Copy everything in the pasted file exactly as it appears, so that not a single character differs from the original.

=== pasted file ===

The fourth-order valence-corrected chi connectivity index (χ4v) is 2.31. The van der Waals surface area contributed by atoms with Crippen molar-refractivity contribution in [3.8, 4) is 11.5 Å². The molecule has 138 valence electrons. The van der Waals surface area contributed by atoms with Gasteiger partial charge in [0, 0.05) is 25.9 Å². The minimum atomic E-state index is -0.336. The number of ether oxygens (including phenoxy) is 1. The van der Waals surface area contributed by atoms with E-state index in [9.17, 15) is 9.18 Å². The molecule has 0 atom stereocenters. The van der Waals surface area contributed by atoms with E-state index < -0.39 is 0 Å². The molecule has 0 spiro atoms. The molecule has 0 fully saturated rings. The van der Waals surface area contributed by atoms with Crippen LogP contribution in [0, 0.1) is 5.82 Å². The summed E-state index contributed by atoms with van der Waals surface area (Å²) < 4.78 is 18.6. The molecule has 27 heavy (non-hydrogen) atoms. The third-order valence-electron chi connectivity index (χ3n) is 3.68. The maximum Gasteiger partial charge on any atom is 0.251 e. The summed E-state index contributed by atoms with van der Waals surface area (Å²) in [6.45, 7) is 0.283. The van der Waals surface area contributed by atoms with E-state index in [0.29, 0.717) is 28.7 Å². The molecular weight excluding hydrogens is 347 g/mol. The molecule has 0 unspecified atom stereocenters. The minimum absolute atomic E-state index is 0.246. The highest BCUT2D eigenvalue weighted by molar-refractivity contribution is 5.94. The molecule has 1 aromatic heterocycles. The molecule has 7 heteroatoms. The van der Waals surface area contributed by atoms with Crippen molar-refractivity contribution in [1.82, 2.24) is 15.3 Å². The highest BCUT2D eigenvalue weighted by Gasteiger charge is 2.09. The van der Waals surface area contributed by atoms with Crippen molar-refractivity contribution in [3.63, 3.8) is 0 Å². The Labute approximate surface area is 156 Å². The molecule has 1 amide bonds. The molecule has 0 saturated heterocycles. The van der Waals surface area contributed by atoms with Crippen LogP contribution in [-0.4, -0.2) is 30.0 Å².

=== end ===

The fourth-order valence-corrected chi connectivity index (χ4v) is 2.31. The van der Waals surface area contributed by atoms with Crippen molar-refractivity contribution in [3.8, 4) is 11.5 Å². The molecule has 138 valence electrons. The van der Waals surface area contributed by atoms with Gasteiger partial charge in [0, 0.05) is 25.9 Å². The minimum atomic E-state index is -0.336. The number of ether oxygens (including phenoxy) is 1. The van der Waals surface area contributed by atoms with E-state index in [9.17, 15) is 9.18 Å². The molecule has 0 atom stereocenters. The van der Waals surface area contributed by atoms with E-state index < -0.39 is 0 Å². The molecule has 0 spiro atoms. The molecule has 0 fully saturated rings. The van der Waals surface area contributed by atoms with Crippen LogP contribution in [0, 0.1) is 5.82 Å². The summed E-state index contributed by atoms with van der Waals surface area (Å²) < 4.78 is 18.6. The molecule has 27 heavy (non-hydrogen) atoms. The third-order valence-electron chi connectivity index (χ3n) is 3.68. The maximum Gasteiger partial charge on any atom is 0.251 e. The summed E-state index contributed by atoms with van der Waals surface area (Å²) in [6.45, 7) is 0.283. The van der Waals surface area contributed by atoms with E-state index in [0.29, 0.717) is 28.7 Å². The molecular weight excluding hydrogens is 347 g/mol. The molecule has 0 unspecified atom stereocenters. The minimum absolute atomic E-state index is 0.246. The highest BCUT2D eigenvalue weighted by molar-refractivity contribution is 5.94. The molecule has 1 aromatic heterocycles. The molecule has 7 heteroatoms. The van der Waals surface area contributed by atoms with Crippen molar-refractivity contribution in [1.82, 2.24) is 15.3 Å². The highest BCUT2D eigenvalue weighted by Gasteiger charge is 2.09. The van der Waals surface area contributed by atoms with Crippen molar-refractivity contribution in [3.63, 3.8) is 0 Å². The Labute approximate surface area is 156 Å². The molecule has 1 amide bonds. The molecule has 0 saturated heterocycles. The van der Waals surface area contributed by atoms with Crippen LogP contribution in [-0.4, -0.2) is 30.0 Å².